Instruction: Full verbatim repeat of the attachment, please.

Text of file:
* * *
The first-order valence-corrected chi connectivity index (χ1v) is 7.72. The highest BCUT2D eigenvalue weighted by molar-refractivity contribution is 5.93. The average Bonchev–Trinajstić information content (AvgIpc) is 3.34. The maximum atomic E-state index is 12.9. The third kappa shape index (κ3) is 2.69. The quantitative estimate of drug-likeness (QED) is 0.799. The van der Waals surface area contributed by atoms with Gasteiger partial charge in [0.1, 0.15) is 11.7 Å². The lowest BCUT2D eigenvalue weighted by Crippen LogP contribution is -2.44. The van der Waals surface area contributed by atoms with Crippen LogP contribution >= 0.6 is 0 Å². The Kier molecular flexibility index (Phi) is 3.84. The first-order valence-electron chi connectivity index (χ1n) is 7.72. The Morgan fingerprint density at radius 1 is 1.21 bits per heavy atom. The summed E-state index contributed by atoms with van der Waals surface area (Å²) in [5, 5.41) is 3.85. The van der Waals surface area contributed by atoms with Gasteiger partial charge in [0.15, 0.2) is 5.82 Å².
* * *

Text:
The first-order valence-corrected chi connectivity index (χ1v) is 7.72. The highest BCUT2D eigenvalue weighted by molar-refractivity contribution is 5.93. The average Bonchev–Trinajstić information content (AvgIpc) is 3.34. The maximum atomic E-state index is 12.9. The third kappa shape index (κ3) is 2.69. The quantitative estimate of drug-likeness (QED) is 0.799. The van der Waals surface area contributed by atoms with Gasteiger partial charge in [0.1, 0.15) is 11.7 Å². The lowest BCUT2D eigenvalue weighted by Crippen LogP contribution is -2.44. The van der Waals surface area contributed by atoms with Crippen LogP contribution >= 0.6 is 0 Å². The Kier molecular flexibility index (Phi) is 3.84. The first-order valence-electron chi connectivity index (χ1n) is 7.72. The Morgan fingerprint density at radius 1 is 1.21 bits per heavy atom. The summed E-state index contributed by atoms with van der Waals surface area (Å²) in [5, 5.41) is 3.85. The van der Waals surface area contributed by atoms with Gasteiger partial charge in [0.15, 0.2) is 5.82 Å².